Great call center managers know how these fit into the wider organizational strategy, and how that fits into the wider trends of the contact center industry.
If you want your call center or department to be successful, it’s just not enough to ensure it’s working well or adhering to some abstract call center management best practices. You don’t operate in a vacuum.
For long term success, ensure your plans align with your wider organizational strategy, stay in touch with managers in other departments, and keep up to date with the latest news in the industry.
Coach and Teach, Don’t Preach
Many call center managers make the mistake of relying solely on data to drive improvements, whether in the contact center’s processes, technology, or the growth of its employees. This is a mistake.
While it can be tempting to keep a close watch over underperforming agents, even with the best of intentions this often results poorly. Nobody likes to be micromanaged.
The best managers look for ways to draw out each agents’ unique combination of skills. Get to know your agents; what makes them tick, their ambitions, their hobbies. Understanding these will help you to reach them when coaching them later.
Then, you can create an individual improvement plan with each agent, using targeted feedback on each of their weak points, the reason why improving them is a good thing, and several tasks they can do to improve.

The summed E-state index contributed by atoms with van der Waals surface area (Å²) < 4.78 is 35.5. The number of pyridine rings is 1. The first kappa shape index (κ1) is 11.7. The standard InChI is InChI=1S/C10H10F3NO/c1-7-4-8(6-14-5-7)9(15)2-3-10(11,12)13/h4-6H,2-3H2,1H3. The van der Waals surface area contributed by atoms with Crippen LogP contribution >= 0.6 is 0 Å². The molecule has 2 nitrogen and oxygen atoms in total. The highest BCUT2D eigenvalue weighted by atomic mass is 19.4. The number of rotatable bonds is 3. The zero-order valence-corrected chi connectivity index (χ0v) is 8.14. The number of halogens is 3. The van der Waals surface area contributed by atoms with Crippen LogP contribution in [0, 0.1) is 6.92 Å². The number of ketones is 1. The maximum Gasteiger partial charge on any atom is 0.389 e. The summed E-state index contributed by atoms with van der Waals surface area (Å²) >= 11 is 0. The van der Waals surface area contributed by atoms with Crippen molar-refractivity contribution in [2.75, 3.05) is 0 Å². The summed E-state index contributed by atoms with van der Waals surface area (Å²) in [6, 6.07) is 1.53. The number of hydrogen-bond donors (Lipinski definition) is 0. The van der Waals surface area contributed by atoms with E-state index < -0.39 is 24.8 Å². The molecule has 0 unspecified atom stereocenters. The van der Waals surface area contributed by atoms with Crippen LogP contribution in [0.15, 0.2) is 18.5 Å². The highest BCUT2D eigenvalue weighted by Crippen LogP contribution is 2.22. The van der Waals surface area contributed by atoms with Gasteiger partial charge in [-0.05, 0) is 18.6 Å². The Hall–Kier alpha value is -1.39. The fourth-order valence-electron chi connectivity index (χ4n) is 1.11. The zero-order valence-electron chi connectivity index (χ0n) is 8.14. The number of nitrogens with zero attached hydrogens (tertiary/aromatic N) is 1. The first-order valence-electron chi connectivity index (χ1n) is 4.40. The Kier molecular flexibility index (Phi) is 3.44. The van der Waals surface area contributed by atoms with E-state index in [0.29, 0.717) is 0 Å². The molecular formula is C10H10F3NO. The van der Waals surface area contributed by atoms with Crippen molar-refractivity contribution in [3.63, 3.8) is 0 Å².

3. Make Their Contact Center a Great Place to Work
Employee happiness and satisfaction is very important. As a call center manager, you must keep a keen eye on this every day. The way your agents feel about their job will be hard to hide over the phone; a happy employee will rub off on their colleagues as well as your callers, improving both the customer experience and the workplace atmosphere.
Happy workers are proven to be more productive and tend to leave their jobs less frequently, mitigating the age-old headache of agent retention.
Ensure that you are providing positive feedback, motivating your staff and welcoming feedback. Remember, a happy call center means a more successful one.
Create Great Incentives for Great Work
One of the best ways to encourage your call center agents to do their best work is through an incentive program.
Whether it’s gift cards for good work, a monthly competition, or an employee-nomination program, employee incentive programs are proven to boost productivity and happiness; 40% of Americans say they’d put in more energy at work if they were recognized more often.
When your support agents feel appreciated, it shows. The way they communicate with callers will improve, and they’re going to want to work harder for you, too.
Offer Opportunities for Growth
One place where many workplaces fall down is not providing opportunities for career development that most people want.
A call center can offer a lot of options for career development. But only if the leaders of the center are consciously opening up the doors for their employees.
Successful call center managers help their agents map out their career path, identify milestones along the way, and provide the resources and training they need to achieve them.
Those milestones will help you to set goals with your call center team that can help them mark their progress day-to-day.
4. Keep Up With the Latest Contact Center Technology
What’s working, and what’s not on the technology front? Technology is changing and evolving every day.
It may sound tedious, but since technology has so many moving parts, how can staying on top of it not be a daily task?